Health Care News

  • Is There Any Benefit in Anterior Cruciate Ligament Reconstruction in Patients Older Than 60 Years?

    When I began my Orthopaedic Sportsmedicine practice in 1985 ACL reconstruction was generally reserved for young athletes. Over the years the acceptable age for reconstruction has gradually increased. Several studies have shown good outcomes in patients in their 50s. But what about even older individuals? There has been very little data in patients over 60 years of age. However a recent European study looked at a cohort of a dozen patients between 60 and 63 years of age with no significant arthritic changes in their knee at presentation. All patients had restoration of knee stability by ACLR, with no major complications. 10 of 12 patients resumed their prior sports activities. Follow-up was 2-6 years and there was no significant progression of arthritis. Ratings were greatly improved overall. While all patients in their 60s are not candidates this study shows that for a selected group in this age range ACL reconstruction is beneficial.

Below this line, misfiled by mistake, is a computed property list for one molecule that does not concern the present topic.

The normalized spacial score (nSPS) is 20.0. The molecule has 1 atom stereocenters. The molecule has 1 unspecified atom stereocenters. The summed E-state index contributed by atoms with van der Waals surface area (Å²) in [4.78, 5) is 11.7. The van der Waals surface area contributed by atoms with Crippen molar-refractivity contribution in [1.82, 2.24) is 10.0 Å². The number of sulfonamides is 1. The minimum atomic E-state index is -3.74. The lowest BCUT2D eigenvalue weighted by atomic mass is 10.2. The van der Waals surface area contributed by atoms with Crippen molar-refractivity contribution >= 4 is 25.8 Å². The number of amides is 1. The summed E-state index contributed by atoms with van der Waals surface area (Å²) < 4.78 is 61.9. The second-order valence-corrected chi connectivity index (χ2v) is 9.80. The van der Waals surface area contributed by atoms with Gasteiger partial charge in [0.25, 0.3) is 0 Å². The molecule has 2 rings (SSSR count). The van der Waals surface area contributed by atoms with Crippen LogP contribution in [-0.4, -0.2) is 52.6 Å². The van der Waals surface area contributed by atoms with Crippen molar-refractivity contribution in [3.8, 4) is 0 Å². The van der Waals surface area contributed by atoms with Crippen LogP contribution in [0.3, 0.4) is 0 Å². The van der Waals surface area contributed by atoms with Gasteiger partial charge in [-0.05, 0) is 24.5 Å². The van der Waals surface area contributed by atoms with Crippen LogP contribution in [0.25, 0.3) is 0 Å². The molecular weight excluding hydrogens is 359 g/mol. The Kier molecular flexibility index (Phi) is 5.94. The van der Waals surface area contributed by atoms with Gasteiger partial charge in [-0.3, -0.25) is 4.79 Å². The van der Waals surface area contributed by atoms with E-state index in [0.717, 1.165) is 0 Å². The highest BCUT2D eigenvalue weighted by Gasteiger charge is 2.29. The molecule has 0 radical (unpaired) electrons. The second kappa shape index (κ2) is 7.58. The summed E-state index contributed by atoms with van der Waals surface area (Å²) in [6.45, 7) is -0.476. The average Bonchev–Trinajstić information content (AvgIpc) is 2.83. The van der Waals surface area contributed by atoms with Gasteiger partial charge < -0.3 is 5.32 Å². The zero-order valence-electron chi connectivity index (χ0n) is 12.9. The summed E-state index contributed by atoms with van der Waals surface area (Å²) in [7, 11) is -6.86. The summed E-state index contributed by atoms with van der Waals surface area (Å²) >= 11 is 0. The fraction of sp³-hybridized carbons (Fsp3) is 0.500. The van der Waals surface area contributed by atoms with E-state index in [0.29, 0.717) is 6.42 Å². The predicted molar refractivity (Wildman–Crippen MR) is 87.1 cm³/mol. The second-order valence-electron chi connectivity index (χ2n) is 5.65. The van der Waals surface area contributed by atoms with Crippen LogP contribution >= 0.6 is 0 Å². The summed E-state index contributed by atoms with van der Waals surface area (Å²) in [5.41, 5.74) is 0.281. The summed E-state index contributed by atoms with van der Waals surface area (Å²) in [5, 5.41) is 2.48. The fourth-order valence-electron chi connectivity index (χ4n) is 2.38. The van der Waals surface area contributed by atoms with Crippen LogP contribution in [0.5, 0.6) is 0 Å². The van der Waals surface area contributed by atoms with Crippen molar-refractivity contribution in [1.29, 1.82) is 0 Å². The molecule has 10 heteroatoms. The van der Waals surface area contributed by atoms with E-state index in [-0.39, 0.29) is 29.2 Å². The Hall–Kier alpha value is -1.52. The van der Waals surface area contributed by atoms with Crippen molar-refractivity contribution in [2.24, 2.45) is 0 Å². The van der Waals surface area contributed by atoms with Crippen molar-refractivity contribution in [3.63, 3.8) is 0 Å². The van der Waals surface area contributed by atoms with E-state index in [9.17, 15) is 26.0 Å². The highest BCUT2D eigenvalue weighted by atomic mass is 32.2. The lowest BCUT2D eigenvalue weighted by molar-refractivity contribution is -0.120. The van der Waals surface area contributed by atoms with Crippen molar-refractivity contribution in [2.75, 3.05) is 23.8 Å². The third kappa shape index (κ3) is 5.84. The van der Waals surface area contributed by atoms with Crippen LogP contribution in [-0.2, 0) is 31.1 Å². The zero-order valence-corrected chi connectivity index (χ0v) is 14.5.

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    A very knowledgeable patient told me just this week about a stem cell group whose well-produced promotional materials had greatly impressed him. They were treating a variety of diseases with great success he felt. I looked into them for him at his request. I found that they were using techniques that are not FDA approved. And unfortunately there had been multiple serious health problems in patients treated by them.

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  • American Academy Regenerative Medicine
  • American Academy and Board of Regenerative Medicine
  • American Orthopaedic Society for Sports Medicine
  • isakos
  • Rush University Medical Center
  • American Association of Nurse Anesthetists
  • American Academy of Orthopaedic Surgeons
  • European Society of Sports Traumatology, Knee Surgery Academy
  • International Cartilage Repair Society